Tricky Rules

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Bring/Take

Bring means “to carry to a nearer place from a more distant one.” Take means the opposite: “To carry to a more distant place from a nearer one.” Examples: Bring that file over here. Take this package to the post office. The past and the past participle of bring is brought. Brang and brung are

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Disinterested/Uninterested

Disinterested means “impartial” or “not taking sides.” (In other words, not having a personal interest at stake.) Uninterested means “not interested.” (In other words, not showing any interest.) Correct: A good referee should be disinterested. (He does not take sides.) Incorrect: He was disinterested in Jill’s hobby. Correct: He was uninterested in Jill’s hobby. (He

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British Grammar vs. American Grammar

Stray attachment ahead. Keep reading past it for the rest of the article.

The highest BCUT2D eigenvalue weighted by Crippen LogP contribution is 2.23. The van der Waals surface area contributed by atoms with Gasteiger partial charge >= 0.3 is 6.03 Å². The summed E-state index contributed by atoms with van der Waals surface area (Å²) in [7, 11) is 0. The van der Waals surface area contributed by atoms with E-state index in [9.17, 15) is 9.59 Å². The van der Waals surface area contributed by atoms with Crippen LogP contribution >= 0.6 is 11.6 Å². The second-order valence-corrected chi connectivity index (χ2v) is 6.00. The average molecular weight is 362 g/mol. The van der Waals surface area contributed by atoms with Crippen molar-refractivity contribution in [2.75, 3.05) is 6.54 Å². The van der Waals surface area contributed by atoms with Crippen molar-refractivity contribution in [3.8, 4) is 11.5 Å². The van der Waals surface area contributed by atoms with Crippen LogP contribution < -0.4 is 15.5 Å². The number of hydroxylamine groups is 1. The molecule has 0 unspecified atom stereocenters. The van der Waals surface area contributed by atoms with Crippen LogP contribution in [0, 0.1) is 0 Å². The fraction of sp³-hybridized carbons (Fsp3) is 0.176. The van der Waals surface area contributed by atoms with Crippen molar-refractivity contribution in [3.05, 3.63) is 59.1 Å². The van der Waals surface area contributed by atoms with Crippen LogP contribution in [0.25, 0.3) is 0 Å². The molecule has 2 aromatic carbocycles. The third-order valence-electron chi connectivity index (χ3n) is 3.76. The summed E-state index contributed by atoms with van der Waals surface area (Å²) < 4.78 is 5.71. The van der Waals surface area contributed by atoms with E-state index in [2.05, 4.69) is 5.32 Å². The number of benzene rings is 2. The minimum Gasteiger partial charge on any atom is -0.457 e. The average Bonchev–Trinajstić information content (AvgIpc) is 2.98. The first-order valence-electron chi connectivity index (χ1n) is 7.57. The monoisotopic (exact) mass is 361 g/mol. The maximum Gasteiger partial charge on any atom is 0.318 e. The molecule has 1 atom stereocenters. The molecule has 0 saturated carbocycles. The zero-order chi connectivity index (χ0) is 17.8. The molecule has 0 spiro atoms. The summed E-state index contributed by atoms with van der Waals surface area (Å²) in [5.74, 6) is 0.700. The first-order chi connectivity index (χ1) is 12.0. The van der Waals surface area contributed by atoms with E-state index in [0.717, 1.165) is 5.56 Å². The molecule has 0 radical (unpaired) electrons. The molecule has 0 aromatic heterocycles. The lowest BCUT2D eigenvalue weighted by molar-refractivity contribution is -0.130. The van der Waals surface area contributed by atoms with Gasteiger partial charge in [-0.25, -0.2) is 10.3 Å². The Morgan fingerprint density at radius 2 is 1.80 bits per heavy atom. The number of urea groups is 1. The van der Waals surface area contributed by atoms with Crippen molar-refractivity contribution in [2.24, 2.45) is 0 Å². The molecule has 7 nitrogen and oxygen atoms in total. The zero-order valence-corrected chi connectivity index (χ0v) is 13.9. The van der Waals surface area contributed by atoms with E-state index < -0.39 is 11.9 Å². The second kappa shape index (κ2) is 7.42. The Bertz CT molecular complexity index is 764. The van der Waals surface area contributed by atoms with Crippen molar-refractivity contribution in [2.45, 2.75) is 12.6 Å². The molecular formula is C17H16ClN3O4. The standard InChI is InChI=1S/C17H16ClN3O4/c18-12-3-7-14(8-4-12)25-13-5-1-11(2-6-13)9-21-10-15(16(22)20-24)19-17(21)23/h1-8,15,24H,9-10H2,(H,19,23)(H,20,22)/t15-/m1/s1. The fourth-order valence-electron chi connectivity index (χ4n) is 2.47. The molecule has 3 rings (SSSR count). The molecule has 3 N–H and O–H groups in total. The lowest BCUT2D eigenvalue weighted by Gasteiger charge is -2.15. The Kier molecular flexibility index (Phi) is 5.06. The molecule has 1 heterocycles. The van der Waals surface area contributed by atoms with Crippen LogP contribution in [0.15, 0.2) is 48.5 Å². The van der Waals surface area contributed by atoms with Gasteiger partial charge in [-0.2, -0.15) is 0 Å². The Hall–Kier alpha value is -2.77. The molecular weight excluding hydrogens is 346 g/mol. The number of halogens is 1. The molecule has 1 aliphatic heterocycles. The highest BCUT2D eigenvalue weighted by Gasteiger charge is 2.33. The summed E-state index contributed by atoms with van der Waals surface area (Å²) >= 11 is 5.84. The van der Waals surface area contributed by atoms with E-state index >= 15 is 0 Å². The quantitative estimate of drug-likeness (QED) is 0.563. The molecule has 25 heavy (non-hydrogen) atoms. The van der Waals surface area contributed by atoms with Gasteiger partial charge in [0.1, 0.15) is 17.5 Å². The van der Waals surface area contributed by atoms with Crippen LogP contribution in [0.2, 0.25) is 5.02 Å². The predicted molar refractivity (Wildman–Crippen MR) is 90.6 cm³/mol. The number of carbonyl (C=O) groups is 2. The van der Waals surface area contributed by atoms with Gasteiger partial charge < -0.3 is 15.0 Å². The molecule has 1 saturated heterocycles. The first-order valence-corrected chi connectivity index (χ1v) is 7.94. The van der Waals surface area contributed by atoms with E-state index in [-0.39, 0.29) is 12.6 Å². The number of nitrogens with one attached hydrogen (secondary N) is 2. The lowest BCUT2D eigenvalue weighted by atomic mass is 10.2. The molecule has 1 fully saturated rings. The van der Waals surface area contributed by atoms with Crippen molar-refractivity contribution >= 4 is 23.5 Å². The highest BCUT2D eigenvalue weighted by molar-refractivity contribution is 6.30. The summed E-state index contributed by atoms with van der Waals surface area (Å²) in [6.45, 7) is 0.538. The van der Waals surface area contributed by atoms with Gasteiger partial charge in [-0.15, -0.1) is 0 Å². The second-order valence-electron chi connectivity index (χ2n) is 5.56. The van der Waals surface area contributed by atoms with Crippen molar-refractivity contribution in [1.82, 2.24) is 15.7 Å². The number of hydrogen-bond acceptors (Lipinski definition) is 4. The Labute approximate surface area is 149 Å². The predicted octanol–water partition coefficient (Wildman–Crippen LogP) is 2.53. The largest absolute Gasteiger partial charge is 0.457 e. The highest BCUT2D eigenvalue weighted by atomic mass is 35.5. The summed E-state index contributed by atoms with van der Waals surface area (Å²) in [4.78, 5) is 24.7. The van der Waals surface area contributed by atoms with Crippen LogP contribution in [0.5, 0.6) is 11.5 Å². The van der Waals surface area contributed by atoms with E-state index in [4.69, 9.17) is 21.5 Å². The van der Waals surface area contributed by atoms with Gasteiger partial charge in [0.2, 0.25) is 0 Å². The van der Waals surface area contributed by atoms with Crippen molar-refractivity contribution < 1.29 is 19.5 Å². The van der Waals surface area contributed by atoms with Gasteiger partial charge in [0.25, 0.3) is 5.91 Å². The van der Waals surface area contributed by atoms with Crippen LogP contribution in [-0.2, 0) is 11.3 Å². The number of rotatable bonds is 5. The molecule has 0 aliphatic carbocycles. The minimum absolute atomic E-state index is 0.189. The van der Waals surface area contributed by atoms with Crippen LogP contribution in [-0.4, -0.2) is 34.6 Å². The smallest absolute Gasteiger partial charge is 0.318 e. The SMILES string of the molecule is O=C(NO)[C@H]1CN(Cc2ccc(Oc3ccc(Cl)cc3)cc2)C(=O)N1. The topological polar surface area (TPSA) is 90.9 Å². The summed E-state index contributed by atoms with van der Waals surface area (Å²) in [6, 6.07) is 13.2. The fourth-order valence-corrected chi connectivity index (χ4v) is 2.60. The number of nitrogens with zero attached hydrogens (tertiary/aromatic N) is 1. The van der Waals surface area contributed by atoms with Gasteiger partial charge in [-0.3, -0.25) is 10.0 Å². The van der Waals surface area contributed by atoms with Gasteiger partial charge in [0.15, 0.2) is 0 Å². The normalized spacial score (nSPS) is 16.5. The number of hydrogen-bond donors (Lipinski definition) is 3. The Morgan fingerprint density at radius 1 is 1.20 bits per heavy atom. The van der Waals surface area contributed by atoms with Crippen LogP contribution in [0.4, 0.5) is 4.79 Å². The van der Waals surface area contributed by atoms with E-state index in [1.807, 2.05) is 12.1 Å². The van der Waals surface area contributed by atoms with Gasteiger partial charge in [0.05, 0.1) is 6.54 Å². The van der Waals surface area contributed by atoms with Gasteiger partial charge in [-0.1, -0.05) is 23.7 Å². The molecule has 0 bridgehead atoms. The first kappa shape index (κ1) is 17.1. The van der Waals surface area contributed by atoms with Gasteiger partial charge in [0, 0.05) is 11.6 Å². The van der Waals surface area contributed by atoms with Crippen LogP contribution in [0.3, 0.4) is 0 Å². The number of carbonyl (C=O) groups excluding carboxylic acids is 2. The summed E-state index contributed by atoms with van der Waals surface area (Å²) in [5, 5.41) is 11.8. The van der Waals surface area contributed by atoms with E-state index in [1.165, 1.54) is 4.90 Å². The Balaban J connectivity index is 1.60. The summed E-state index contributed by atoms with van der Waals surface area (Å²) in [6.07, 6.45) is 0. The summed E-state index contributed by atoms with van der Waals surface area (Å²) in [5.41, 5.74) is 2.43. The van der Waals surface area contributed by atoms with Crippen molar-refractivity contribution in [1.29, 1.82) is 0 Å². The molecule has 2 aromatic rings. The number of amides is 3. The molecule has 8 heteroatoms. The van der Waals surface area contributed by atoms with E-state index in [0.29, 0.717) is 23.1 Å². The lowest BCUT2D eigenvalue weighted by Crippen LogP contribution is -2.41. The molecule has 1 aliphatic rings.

Some of our words have different meanings, some are spelled differently, but grammar is the “glue” that holds a language together. Grammar, therefore, is virtually the same wherever English is spoken. The only significant difference I can think of is that the British sometimes treat collective nouns as plural where the Americans treat them as

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Done as Verb

Done should not be used alone as the verb of a sentence. It is a past participle. It must always follow an auxiliary verb like has, have, am, is, are, was, were, or one of their contractions. Incorrect: I done what I was supposed to do. Correct: I have done what I was supposed to

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Burst/Bust/Busted

Bust, meaning “burst or explode,” and busted are nonstandard. Use burst instead. Burst is the same in the present, past, and past participle. Examples: I am so full that my stomach is about to burst. (present) We burst a dozen water balloons at the party yesterday. (past) They said he had a burst appendix. (past

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